When history trumps philosophy. -- There are few things I like about long haul flights. Top among the "few" is the opportunity to read big fat history books. (I find it hard to digest philosophy above 30,000 ft.) Westman's *The Copernican Question: Prognostication, Skepticism, and Celestial Order* (2011) has long been on my "academic bucket list" and with 704 pages it has just the right length for a return flight to Seoul.
"Age restriction: For ages 8 and above." -- It looks like my visit to Seoul will feature a 45-minute classical-music concert at 11am on a Thursday morning (local time) in the "Seoul Arts Centre": Beethoven, Schumann, Saint-Saëns ... The pianist Park Jin-woo and the violinist Yoon Dong Hwan will be accompanied by the Korean Symphony Orchestra. -- How good to know that I (just about) pass the age restriction!
"From Völkerpsychologie to the Sociology of Knowledge." -- My paper with this title is now forthcoming in the journal HOPOS. You can find the penultimate version ...
For what it's worth, I think it is one of the three best (single-authored) papers I have ever written. (Which is not saying much!)
Dying to know the other two? I guess not ... but anyway, here they are:
"Recluse, Interlocutor, Interrogator: Natural and Social Order in Turn-of-the-Century Psychological Research Schools", Isis 86 (1995): 419-39.
"Disagreement and Picture in Wittgenstein's 'Lectures on Religious Belief'", in Richard Heinrich, Elisabeth Nemeth, Wolfram Pichler, David Wagner (eds.), Image and Imaging in Philosophy, Science and the Arts, Volume 1, (Publications of the Austrian Ludwig Wittgenstein-Society. New Series, Vol. 16), Ontos Verlag, Frankfurt, 2011, pp. 35-58.
Help! -- The independence of the Hungarian Academy of Sciences is under threat. A crucial decision will be made on Tuesday. While a collective or institutional letter of support would no doubt be best, time is of the essence: so please consider writing in your own name. I have.
You can find relevant information here ...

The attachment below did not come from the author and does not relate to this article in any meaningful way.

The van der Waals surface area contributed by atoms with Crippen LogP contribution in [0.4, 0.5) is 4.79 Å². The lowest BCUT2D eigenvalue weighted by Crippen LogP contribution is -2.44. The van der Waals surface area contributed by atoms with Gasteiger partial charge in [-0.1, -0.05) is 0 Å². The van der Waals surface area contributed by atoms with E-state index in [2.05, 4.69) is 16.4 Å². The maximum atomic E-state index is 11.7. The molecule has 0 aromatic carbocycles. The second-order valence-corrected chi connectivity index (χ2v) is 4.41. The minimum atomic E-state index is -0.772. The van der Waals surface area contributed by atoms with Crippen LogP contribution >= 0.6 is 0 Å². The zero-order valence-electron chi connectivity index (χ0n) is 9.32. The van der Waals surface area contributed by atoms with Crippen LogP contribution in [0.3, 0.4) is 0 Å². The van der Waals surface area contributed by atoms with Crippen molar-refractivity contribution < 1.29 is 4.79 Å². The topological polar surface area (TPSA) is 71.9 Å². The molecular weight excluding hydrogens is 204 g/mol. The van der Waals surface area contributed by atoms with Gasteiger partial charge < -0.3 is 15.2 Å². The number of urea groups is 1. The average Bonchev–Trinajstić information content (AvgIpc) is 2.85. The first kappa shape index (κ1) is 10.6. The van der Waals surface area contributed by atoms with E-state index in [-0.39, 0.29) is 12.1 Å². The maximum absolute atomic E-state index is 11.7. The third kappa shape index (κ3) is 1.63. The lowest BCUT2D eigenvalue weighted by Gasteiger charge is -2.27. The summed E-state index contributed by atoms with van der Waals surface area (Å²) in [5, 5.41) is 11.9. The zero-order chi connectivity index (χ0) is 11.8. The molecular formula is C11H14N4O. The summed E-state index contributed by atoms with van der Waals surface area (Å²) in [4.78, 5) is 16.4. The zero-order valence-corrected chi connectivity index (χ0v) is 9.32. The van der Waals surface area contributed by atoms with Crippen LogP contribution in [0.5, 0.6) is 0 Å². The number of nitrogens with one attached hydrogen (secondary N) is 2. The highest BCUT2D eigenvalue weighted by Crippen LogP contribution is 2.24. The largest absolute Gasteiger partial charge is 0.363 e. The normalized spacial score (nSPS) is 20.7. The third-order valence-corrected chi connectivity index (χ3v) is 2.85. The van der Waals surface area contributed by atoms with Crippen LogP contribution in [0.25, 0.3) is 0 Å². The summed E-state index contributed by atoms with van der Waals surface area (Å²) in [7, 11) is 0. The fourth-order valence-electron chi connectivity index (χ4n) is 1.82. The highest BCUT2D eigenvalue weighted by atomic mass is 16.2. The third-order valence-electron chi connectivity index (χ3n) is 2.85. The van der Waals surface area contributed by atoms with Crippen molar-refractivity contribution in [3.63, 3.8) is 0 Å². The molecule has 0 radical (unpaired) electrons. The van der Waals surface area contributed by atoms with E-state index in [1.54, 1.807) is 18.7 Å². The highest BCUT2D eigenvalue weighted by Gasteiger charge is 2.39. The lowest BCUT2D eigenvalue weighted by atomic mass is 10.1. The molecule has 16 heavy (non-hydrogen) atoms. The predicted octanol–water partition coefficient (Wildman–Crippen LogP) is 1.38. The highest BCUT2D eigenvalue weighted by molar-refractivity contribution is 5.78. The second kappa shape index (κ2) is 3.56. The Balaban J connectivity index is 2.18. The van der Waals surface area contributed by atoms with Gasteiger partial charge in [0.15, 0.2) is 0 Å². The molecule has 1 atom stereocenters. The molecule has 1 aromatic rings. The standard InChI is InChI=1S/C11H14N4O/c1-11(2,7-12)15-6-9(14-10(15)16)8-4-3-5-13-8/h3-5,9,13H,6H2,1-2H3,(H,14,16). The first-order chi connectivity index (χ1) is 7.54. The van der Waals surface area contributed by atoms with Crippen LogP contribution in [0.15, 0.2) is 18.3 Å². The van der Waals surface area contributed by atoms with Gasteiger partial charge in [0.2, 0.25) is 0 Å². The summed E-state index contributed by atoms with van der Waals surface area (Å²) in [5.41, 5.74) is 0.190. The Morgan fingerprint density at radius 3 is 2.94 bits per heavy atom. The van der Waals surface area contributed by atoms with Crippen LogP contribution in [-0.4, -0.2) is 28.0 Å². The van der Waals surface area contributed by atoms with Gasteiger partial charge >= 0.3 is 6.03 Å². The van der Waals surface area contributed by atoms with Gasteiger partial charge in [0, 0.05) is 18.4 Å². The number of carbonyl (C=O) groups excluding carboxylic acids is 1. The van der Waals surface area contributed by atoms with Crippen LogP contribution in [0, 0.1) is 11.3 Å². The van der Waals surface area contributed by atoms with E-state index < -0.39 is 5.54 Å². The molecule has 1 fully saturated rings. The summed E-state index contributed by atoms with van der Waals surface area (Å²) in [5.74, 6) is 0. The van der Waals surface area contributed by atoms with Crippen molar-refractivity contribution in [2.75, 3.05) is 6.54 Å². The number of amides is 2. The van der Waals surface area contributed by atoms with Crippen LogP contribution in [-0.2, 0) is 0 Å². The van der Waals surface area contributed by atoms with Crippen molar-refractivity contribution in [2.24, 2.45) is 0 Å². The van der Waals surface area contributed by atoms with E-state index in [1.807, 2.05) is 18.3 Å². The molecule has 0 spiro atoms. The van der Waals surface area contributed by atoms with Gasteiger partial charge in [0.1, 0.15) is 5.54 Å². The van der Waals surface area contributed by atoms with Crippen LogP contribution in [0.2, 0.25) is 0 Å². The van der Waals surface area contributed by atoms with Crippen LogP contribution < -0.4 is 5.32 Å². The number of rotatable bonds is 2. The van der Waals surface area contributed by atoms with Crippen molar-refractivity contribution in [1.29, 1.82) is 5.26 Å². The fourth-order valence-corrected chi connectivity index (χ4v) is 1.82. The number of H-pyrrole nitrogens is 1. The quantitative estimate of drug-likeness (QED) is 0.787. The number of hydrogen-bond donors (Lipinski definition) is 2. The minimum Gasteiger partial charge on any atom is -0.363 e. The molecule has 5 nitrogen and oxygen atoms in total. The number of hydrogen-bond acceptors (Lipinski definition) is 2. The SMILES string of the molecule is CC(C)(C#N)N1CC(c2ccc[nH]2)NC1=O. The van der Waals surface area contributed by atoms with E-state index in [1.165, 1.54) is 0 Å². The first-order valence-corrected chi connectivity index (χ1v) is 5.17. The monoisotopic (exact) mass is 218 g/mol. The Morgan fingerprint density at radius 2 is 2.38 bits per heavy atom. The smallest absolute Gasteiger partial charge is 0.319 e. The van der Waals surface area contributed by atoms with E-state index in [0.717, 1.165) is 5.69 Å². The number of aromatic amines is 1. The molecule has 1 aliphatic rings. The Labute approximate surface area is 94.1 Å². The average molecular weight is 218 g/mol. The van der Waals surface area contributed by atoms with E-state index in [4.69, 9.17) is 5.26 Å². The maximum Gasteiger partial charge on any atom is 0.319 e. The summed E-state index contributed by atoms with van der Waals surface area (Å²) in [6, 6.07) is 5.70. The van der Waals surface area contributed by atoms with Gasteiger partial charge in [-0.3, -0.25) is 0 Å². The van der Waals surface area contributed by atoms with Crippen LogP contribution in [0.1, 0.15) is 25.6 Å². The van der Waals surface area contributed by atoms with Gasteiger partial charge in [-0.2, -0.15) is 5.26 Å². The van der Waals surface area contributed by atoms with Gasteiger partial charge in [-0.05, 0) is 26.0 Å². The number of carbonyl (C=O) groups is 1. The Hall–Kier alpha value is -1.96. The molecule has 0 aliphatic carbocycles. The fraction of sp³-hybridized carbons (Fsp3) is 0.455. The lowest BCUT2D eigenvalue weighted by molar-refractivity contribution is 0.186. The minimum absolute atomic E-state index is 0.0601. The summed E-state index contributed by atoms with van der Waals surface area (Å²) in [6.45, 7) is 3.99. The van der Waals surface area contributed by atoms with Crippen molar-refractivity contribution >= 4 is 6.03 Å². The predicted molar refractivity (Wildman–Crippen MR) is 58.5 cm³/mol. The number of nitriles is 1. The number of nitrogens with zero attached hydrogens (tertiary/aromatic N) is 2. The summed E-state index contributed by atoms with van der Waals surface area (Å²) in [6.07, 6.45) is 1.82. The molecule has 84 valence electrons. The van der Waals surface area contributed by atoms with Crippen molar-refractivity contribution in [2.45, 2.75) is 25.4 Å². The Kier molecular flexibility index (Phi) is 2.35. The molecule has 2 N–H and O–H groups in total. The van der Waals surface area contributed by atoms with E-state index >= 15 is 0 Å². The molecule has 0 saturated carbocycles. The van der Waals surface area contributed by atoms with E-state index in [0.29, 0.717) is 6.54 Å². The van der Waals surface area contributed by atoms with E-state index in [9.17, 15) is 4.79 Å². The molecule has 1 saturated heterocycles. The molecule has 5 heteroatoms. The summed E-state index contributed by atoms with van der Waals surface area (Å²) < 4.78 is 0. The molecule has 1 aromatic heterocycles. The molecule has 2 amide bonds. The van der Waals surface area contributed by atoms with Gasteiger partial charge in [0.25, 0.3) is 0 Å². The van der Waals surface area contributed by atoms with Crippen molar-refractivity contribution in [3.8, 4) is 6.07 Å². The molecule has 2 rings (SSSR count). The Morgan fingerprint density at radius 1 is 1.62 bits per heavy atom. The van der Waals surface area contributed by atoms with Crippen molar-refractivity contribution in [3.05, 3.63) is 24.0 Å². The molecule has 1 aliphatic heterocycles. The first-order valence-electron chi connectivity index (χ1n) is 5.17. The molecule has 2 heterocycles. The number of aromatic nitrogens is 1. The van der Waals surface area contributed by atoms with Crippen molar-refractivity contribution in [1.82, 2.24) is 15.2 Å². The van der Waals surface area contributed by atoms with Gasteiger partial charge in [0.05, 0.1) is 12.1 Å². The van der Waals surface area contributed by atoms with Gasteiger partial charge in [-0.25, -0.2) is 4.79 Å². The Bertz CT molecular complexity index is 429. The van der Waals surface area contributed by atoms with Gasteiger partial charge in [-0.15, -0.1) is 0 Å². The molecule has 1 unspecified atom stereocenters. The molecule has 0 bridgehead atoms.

Bruckner's Symphony no. 5. -- Some time ago I made some disparaging remarks about Bruckner (which greatly upset some of my musical friends). Well, no-one should say I am not willing to test my opinions: we are going to hear Bruckner again this Saturday. I have listened to his 5th all week, and it is growing on me ... but very slowly.
Believe it or not ... -- I am still struggling with the "Aria" of Bach's "Goldberg Variations" (I started working on it well before Christmas). I can play the notes in the right order, and am quite good with the rhythm(s) in my left hand. But I still to learn how best to co-ordinate the left-hand rhythms with the right-hand rhythms. And to bring out that the piece consists of four "voices". Sounds horrible? Not at all ... It gives me great pleasure!
In praise of Andras Schiff. -- In most cases I find it impossible to say who is my "favourite interpreter" of a given piece of classical music. But when it comes to the "Goldberg Variations" Schiff is in his own league: he is the only one who combines absolute precision with perfect meditative pace and natural feeling.
"Climate Change." -- I am trying to persuade my department to organize a "Ringvorlesung" (a series of lectures) on the topic. Watch this space ...
Book tip. (H/t Herlinde Pauer-Studer). -- I am really, REALLY impressed with Benjamin Kiesewetter's *The Normativity of Rationality* (OUP 2017). At last a book that disentangles the rationality-debates around Broome, Kolodny, Raz et al. in a way that even I can understand.
Leverkusen beat Bayern Munich 3-1 tonight. -- Just saying ... (And explaining why I have that special spring in my step today.)